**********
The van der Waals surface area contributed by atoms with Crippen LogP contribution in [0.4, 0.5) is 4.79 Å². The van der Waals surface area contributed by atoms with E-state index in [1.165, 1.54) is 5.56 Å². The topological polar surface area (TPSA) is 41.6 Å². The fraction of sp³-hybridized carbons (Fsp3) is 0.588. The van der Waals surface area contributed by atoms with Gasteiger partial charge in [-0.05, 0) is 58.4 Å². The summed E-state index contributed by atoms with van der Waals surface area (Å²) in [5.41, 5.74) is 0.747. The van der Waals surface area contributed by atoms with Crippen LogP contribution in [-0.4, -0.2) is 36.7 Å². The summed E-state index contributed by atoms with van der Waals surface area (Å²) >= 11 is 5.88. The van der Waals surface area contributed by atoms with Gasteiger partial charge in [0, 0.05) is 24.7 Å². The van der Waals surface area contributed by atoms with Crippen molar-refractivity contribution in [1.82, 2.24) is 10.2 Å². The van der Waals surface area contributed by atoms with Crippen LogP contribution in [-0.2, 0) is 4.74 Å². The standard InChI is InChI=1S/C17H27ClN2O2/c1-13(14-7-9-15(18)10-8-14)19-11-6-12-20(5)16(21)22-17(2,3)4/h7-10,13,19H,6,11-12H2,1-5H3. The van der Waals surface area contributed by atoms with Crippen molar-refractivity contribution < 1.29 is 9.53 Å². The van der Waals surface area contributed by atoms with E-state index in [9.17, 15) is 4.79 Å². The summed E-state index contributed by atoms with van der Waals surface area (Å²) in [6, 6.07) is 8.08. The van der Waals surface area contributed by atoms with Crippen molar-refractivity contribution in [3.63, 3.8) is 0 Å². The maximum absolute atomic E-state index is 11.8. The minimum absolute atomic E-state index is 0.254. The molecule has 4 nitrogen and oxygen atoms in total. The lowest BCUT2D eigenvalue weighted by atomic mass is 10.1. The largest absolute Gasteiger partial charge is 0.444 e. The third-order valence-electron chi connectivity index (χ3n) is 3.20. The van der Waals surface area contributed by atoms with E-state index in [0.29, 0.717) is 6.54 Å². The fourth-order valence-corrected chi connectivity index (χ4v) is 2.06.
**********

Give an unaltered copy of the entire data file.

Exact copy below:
The van der Waals surface area contributed by atoms with Crippen LogP contribution in [0.4, 0.5) is 4.79 Å². The van der Waals surface area contributed by atoms with E-state index in [1.165, 1.54) is 5.56 Å². The topological polar surface area (TPSA) is 41.6 Å². The fraction of sp³-hybridized carbons (Fsp3) is 0.588. The van der Waals surface area contributed by atoms with Gasteiger partial charge in [-0.05, 0) is 58.4 Å². The summed E-state index contributed by atoms with van der Waals surface area (Å²) in [5.41, 5.74) is 0.747. The van der Waals surface area contributed by atoms with Crippen LogP contribution in [-0.4, -0.2) is 36.7 Å². The summed E-state index contributed by atoms with van der Waals surface area (Å²) >= 11 is 5.88. The van der Waals surface area contributed by atoms with Gasteiger partial charge in [0, 0.05) is 24.7 Å². The van der Waals surface area contributed by atoms with Crippen molar-refractivity contribution in [1.82, 2.24) is 10.2 Å². The van der Waals surface area contributed by atoms with Crippen LogP contribution in [-0.2, 0) is 4.74 Å². The standard InChI is InChI=1S/C17H27ClN2O2/c1-13(14-7-9-15(18)10-8-14)19-11-6-12-20(5)16(21)22-17(2,3)4/h7-10,13,19H,6,11-12H2,1-5H3. The van der Waals surface area contributed by atoms with Crippen molar-refractivity contribution < 1.29 is 9.53 Å². The van der Waals surface area contributed by atoms with E-state index in [9.17, 15) is 4.79 Å². The summed E-state index contributed by atoms with van der Waals surface area (Å²) in [6, 6.07) is 8.08. The van der Waals surface area contributed by atoms with Crippen molar-refractivity contribution in [3.63, 3.8) is 0 Å². The maximum absolute atomic E-state index is 11.8. The minimum absolute atomic E-state index is 0.254. The molecule has 4 nitrogen and oxygen atoms in total. The lowest BCUT2D eigenvalue weighted by atomic mass is 10.1. The largest absolute Gasteiger partial charge is 0.444 e. The third-order valence-electron chi connectivity index (χ3n) is 3.20. The van der Waals surface area contributed by atoms with E-state index in [0.29, 0.717) is 6.54 Å². The fourth-order valence-corrected chi connectivity index (χ4v) is 2.06.